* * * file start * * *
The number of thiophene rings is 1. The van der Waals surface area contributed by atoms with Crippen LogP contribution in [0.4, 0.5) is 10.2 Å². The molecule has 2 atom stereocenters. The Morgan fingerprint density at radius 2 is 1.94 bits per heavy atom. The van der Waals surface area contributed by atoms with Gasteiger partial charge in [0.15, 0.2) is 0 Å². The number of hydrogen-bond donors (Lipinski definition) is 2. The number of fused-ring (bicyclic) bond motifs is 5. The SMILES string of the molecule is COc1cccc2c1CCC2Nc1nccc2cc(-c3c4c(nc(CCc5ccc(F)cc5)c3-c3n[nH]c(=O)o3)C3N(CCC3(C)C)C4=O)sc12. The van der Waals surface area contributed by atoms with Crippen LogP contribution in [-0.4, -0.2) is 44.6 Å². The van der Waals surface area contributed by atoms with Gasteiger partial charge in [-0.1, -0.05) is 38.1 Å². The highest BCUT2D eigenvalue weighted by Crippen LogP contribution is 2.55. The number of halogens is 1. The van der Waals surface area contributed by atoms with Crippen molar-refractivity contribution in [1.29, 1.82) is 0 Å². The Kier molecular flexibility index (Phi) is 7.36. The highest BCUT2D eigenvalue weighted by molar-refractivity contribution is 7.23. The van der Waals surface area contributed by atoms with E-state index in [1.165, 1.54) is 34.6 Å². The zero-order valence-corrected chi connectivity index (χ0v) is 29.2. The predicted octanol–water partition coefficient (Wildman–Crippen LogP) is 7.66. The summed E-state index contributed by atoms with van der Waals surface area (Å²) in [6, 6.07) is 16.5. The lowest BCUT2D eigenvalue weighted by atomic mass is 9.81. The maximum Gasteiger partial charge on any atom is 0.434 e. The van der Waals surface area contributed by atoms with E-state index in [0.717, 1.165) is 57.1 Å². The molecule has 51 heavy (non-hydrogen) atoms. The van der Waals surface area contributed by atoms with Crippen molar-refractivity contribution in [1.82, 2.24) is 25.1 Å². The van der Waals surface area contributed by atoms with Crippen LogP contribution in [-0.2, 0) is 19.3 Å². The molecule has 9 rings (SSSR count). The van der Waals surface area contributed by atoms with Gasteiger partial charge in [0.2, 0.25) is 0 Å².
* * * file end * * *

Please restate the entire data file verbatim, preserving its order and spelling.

The number of thiophene rings is 1. The van der Waals surface area contributed by atoms with Crippen LogP contribution in [0.4, 0.5) is 10.2 Å². The molecule has 2 atom stereocenters. The Morgan fingerprint density at radius 2 is 1.94 bits per heavy atom. The van der Waals surface area contributed by atoms with Gasteiger partial charge in [0.15, 0.2) is 0 Å². The number of hydrogen-bond donors (Lipinski definition) is 2. The number of fused-ring (bicyclic) bond motifs is 5. The SMILES string of the molecule is COc1cccc2c1CCC2Nc1nccc2cc(-c3c4c(nc(CCc5ccc(F)cc5)c3-c3n[nH]c(=O)o3)C3N(CCC3(C)C)C4=O)sc12. The van der Waals surface area contributed by atoms with Crippen LogP contribution in [-0.4, -0.2) is 44.6 Å². The van der Waals surface area contributed by atoms with Gasteiger partial charge in [-0.1, -0.05) is 38.1 Å². The highest BCUT2D eigenvalue weighted by Crippen LogP contribution is 2.55. The number of halogens is 1. The van der Waals surface area contributed by atoms with Crippen molar-refractivity contribution in [1.29, 1.82) is 0 Å². The Kier molecular flexibility index (Phi) is 7.36. The highest BCUT2D eigenvalue weighted by molar-refractivity contribution is 7.23. The van der Waals surface area contributed by atoms with E-state index in [1.165, 1.54) is 34.6 Å². The zero-order valence-corrected chi connectivity index (χ0v) is 29.2. The predicted octanol–water partition coefficient (Wildman–Crippen LogP) is 7.66. The summed E-state index contributed by atoms with van der Waals surface area (Å²) in [6, 6.07) is 16.5. The lowest BCUT2D eigenvalue weighted by atomic mass is 9.81. The maximum Gasteiger partial charge on any atom is 0.434 e. The van der Waals surface area contributed by atoms with E-state index in [0.717, 1.165) is 57.1 Å². The molecule has 51 heavy (non-hydrogen) atoms. The van der Waals surface area contributed by atoms with Crippen molar-refractivity contribution in [1.82, 2.24) is 25.1 Å². The van der Waals surface area contributed by atoms with Crippen LogP contribution in [-0.2, 0) is 19.3 Å². The molecule has 9 rings (SSSR count). The van der Waals surface area contributed by atoms with Gasteiger partial charge in [0.2, 0.25) is 0 Å².